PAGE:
Still looking for that special present for Mum? You might like to note that Amazon have a special gang of elves more than willing to zip a copy of Steve's cracking read THE ENCYCLOPEDIA OF CLASSIC SATURDAY NIGHT TELLY to your door in time for Christmas morning.
The first copy of the Radio Times I ever kept was the 1989 Christmas issue, which given I was only ten years old at the time shows massive dedication to telly. Since then, about the first eight pages have been lost along the way and it's full of scribbles where my sister and I faithfully ticked off all the programmes we were going to watch - there's a huge box around the premiere of Grease 2 on New Year's Day, natch. This was a big Christmas in our house, as a Fast Forward goody bag I'd won was delivered to my house on the 23rd and we went away for New Year's Eve, to the Marine Hotel in Llandudno, which was the first time I'd ever stayed up until midnight.
Back then, Christmas telly to me meant the following things...
* A Song For Christmas - we used to love A Song For Christmas and we always used to spit feathers when, thanks to it being a Daytime Live/Pebble Mill production, it was shown on lunchtime on the 20th or 21st and we'd still be at school, and its scheduling always baffled me as it involved kids and nobody else. I'm not quite sure why we were so nuts about it, to be honest, other than at that point it was always nice to see Phil Schofield doing "adult" telly and the set used to really go nuts with the fake snow. Sadly it was finally axed along with Pebble Mill in the mid-nineties.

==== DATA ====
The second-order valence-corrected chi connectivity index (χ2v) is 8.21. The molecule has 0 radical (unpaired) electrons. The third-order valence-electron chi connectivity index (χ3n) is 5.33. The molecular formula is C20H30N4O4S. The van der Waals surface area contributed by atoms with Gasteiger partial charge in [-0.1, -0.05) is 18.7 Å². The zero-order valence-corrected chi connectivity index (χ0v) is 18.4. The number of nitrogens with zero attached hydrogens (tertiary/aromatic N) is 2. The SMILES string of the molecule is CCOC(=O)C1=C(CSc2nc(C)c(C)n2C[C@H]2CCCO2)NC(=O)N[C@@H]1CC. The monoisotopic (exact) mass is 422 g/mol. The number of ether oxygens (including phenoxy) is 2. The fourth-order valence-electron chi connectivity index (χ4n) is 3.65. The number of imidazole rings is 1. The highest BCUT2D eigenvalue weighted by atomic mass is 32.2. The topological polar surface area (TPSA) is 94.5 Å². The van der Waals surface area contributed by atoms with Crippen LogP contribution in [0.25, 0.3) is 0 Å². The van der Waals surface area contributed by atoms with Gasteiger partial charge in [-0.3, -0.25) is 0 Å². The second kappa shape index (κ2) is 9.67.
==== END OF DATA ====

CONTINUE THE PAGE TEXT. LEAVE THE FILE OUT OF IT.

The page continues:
* Children's Film Foundation - this is a specific memory from that specific Christmas 1989 because the CBBC holiday mornings rolled out virtually all the old CFF films throughout the festive season. It's remarkable to think they were still being shown in January 1990. In any case, my sister and I roared with laughter at Pop Pirates, shown on the 21st, and its authentic seventies soundtrack. Indeed, this was probably the first time I realised the potential for cheap laughs from archive footage that has kept me in good stead throughout my work on TV Cream.
* Lyle The Crocodile - Nobody in the world seems to have heard of this, but this cartoon was on BBC1 for a couple of Christmasses and my family loved it, considering it up there with The Snowman. It was first shown, I think, in 1989, and the following year we highlighted its repeat - on New Years Eve - in the Radio Times and made sure to record it on a good tape to keep for always. It's based on a book - Lyle,Lyle Crocodile - published in 1965, although the animated version was produced some time in the mid-eighties, and the "Moving Into A New House" song ("It's enough to make you cryyyyyyyy!") has been running around my brain non-stop for the past eighteen years. I think we taped Home and Away over it in about 1994 when we were desperate for tapes, though. In fact we used to have loads of stuff taped off the telly at Christmas, including It's Flashbeagle, Charlie Brown, which I wish we'd kept because it was preceded by a long clip of Andy Crane in the Broom Cupboard.